Considering that meat occupies an important part of the household food shopping budget (INE, 1997), the objective of the present study was to determine the degree of knowledge and perceptions about animal production and fattening practices and AW, in order to detect preferences and willingness to pay a higher price for meat produced under AW standards, as well as to distinguish distinct segments of the beef consuming market in the Araucania Region of Chile.

MATERIALS AND METHODS

A personal survey was carried out with a sample of 384 individuals in the city of Temuco (38º45' lat. S, 73º03' long. W) Chile, who met the condition of making meat purchases for their household. The number of survey subjects was obtained through the formula for unrestricted random probabilistic sampling (Scheaffer et al., 1996) according to the population of Temuco in the 2002 Census (245,347 inhabitants) (INE, 2003), considering 95% of reliability, 5% of error of estimation and a maximum dispersion (p = q = 0.5), which implies expecting the greatest level of variation of opinion from the total collective on the analyzed theme with respect to the mean value (Fernández, 2002). The equation used to obtain the sample size (n) was the following:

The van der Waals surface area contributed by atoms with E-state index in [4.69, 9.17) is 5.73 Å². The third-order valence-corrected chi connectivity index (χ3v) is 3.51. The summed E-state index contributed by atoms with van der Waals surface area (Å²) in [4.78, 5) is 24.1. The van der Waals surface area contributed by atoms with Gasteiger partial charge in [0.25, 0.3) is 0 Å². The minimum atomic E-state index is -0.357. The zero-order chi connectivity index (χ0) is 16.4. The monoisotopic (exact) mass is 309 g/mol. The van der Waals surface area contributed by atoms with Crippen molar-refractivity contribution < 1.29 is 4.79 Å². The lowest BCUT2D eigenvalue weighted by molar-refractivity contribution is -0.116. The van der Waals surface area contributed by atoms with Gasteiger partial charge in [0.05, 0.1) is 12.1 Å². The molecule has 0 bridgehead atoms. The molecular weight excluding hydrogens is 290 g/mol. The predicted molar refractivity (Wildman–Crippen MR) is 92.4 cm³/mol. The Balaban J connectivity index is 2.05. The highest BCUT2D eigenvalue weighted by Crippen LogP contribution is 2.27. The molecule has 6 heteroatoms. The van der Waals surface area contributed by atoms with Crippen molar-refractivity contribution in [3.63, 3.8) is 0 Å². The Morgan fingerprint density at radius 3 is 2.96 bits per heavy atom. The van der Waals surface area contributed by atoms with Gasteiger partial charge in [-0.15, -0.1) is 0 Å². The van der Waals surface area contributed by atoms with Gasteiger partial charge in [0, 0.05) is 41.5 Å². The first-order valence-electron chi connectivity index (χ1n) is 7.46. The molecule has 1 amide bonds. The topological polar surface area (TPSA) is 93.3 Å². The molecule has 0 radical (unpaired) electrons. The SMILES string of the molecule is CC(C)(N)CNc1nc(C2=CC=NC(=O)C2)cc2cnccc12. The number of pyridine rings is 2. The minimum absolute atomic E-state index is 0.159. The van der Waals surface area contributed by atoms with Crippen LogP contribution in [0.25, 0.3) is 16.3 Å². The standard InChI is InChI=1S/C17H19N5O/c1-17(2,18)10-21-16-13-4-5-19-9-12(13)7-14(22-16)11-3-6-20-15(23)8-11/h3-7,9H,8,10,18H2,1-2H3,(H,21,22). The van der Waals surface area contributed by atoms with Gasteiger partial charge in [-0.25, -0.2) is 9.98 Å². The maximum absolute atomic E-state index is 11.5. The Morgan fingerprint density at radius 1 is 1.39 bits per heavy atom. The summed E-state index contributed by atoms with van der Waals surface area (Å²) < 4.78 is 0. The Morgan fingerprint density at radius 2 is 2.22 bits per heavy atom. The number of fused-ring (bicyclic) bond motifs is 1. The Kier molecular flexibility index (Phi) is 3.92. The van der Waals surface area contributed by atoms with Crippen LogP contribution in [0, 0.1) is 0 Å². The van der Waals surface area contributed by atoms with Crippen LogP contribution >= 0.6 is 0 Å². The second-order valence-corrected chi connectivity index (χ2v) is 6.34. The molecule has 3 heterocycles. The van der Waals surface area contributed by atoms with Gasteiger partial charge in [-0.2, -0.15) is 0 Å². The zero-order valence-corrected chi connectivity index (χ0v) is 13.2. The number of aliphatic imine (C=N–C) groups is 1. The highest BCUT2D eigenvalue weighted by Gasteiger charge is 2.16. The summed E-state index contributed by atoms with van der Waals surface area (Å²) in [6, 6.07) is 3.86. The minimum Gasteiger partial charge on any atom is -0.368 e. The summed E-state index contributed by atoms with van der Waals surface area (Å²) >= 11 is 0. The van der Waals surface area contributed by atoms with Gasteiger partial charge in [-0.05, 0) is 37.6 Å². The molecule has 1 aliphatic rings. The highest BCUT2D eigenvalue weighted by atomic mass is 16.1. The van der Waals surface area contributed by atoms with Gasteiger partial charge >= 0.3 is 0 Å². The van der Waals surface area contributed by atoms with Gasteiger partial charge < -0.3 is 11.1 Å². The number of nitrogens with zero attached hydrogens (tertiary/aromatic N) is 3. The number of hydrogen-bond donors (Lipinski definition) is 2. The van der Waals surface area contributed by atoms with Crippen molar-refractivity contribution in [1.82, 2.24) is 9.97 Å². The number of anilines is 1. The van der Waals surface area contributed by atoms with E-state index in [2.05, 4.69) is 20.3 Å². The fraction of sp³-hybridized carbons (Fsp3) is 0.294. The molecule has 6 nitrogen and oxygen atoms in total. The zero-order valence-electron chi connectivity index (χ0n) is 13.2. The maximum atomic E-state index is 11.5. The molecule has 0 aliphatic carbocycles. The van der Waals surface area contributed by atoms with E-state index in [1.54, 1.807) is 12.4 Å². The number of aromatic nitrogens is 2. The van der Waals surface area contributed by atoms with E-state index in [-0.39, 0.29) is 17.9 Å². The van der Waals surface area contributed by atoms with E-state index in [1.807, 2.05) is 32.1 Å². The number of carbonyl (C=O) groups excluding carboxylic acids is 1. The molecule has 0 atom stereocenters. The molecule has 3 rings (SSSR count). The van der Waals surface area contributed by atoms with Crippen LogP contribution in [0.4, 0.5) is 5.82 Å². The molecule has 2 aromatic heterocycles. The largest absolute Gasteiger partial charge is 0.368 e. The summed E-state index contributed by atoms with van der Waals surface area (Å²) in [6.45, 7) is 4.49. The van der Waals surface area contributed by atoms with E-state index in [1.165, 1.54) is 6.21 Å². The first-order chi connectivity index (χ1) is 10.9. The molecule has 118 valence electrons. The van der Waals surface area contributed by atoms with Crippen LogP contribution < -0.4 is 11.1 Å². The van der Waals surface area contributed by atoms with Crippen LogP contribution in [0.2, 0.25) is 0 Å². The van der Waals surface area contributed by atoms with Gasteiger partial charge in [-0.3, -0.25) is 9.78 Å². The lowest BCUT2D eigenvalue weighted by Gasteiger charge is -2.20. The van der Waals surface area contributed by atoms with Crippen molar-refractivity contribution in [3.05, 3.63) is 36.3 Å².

(1)

where N = the size of the population; D = the standard deviation of the estimation.